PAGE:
The On the Road workshops offered by the University of Richmond’s Counseling and Psychological Services expanded and evolved in January to better support students and their organizations.
The workshops are a wide range of sessions offered by CAPS, with topics varying from managing anxiety and practicing mindfulness to how to best help a friend in distress, to different clubs and organizations on campus.
“The workshops are a part of an initiative at UR Well to try to not just help people when they’re in distress or when things are breaking down, but also to help people stay well,” said CAPS director Peter LeViness.
The counselors require two weeks' notice to conduct the workshops. The workshops allow CAPS to reach a larger audience made up of not just students who actively use CAPS, but those who might not have considered using CAPS in the first place.
Sophomore Olivia Ronca thinks these programs could be useful.
“No matter how close a group of people may be, you never really know if someone could be struggling with mental health on the inside,” Ronca said. “It is always a good thing for people with or without mental illness to learn about how to help themselves and the people around them.”
Since their start in 2018, the On the Road workshops have been morphing to have more adaptable topics and a more expansive list based on participant feedback, LeViness said.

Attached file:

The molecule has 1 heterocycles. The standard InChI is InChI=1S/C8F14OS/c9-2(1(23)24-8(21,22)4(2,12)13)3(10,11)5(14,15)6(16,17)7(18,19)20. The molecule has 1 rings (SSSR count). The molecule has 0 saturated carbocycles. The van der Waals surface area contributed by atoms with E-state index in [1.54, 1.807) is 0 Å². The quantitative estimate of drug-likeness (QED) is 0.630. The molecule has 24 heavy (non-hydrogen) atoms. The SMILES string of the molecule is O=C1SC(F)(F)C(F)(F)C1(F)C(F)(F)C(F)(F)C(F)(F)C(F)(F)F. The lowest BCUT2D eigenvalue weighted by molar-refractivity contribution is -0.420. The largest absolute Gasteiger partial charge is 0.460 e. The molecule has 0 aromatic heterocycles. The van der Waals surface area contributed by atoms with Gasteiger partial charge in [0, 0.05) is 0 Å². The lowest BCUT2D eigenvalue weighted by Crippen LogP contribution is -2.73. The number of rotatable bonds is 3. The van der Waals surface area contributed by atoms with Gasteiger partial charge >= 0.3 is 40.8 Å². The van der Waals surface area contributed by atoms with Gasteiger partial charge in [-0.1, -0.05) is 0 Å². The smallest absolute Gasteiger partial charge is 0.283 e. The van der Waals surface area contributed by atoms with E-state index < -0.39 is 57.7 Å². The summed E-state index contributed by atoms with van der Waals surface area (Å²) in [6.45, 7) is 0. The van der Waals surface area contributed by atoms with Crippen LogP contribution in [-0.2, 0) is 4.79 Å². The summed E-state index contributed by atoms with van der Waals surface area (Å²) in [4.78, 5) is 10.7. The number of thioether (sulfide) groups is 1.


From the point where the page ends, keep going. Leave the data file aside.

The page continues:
CAPS is decreasing the number of multi-session workshops and putting more of a focus on its one-session workshops because CAPS had received better feedback from participant about multiple sessions than about singular ones, LeViness said.
The counselors encourage any participant in the workshops to follow up for a personal session with a CAPS counselor if they find a session particularly interesting or beneficial, LeViness said, as CAPS offers many personal sessions similar to the workshop topics.
“We want to encourage behaviors that contribute to thriving and well-being,” LeViness said.
CAPS began this program after receiving inquiries from a sorority on campus about possible wellness sessions that could be conducted to help its members, LeViness said.
LeViness said the On the Road workshops had been very well received with mainly positive feedback from the various groups on campus the counselors had worked with.
“I think this program could be incredibly useful for pretty much any club, group or team on campus,” said first-year Bond Magevney. “With all the options offered, there is really something for everyone.”
LeViness said the counselors were considering offering specific programs at different points in the semester based on when they may be most beneficial to the student body.
The biggest struggle the counselors have encountered concerning the On the Road workshops is how to best inform students of their program offerings, Leviness said. He said the counselors were looking to extend the reach of the workshops through the use of social media and flyers with the help of their six CAPS interns who work with them yearlong.
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